Former FDIC Chair Warns US Federal Reserve It Needs Own Cryptocurrency

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Former FDIC Chair Warns US Federal Reserve It Needs Own Cryptocurrency

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Sheila Bair, former chair of the US Federal Deposit Insurance Corporation (FDIC), has suggested that the Federal Reserve Bank should seriously consider the prospects of a central bank issued digital currency (CBDC), reports Yahoo Finance.

The concept of a cryptocurrency called FedCoin has provoked interest over past years, based on an idea proposed in 2014 by blogger JP Koning. Since then, the idea has been much discussed and the term is now generically used to describe a CBDC which could be overseen by the Federal Reserve, IMF, and the World Bank.

Currently, the US government can stimulate and slow economic activity in periods of recession and boom. A CBDC, in theory, would not have the same kind of culpability to large fluctuations in value given proper oversight and management by a centralized authority, suggests Coindesk.

Bair has her warnings regarding the Feds status quo regarding its crypto machinations, suggesting, “If it does not stay ahead of this technology, not only could banking be disrupted — but the Fed itself could also be at risk.”

Bair points out that centralized digital currencies would be “much more effective tools for conducting monetary policy to address economic cycle”, but does warn that credit availability issues do mean that consumers holding all of their funds in CBDCs could cause credit deficits without ensuring banks could remain competitive with Fedcoin. This would require careful Fed legislation.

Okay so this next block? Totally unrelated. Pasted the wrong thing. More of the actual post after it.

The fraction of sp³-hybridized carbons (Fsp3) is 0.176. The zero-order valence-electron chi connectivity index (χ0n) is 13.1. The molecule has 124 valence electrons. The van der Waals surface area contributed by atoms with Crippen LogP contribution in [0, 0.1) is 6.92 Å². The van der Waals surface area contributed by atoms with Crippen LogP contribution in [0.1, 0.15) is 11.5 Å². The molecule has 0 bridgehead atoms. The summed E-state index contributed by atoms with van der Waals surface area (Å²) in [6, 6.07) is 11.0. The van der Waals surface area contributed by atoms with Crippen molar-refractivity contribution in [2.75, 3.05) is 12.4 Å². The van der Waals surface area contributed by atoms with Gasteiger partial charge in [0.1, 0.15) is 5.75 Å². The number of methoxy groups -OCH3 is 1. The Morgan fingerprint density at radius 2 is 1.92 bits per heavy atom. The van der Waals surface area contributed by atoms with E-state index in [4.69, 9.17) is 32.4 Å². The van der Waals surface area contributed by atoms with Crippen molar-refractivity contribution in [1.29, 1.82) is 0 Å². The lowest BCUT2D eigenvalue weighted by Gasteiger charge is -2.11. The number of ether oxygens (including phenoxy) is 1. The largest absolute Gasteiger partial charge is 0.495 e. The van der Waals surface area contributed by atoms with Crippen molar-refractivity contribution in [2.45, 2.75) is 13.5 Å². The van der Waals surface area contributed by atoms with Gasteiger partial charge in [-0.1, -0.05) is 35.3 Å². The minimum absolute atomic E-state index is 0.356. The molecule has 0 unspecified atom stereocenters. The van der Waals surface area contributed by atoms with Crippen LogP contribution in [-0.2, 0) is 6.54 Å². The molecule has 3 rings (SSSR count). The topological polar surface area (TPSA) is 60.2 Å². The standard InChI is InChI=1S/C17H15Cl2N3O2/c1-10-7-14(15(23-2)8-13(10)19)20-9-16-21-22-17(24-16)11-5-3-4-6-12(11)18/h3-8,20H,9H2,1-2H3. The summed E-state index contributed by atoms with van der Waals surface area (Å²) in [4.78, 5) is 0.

Bair’s comments on the viability of CBDCs by the central bank are timely as government officials around the world are considering the merits of cryptocurrencies like Bitcoin in structure, but state-controlled in vision.

Major central banks now experimenting with digital currencies and blockchain are growing, including The Bank of England, the Banque de France, the People’s Bank of China, the Bank of Canada, the Central Bank of Russia and the Dutch Central Bank.

This is not the first call for a Fed digital currency. Kevin Warsh, former Federal Reserve governor, suggested earlier this year that the creation of a “FedCoin” needed “serious consideration”, as reported in the New York Times.


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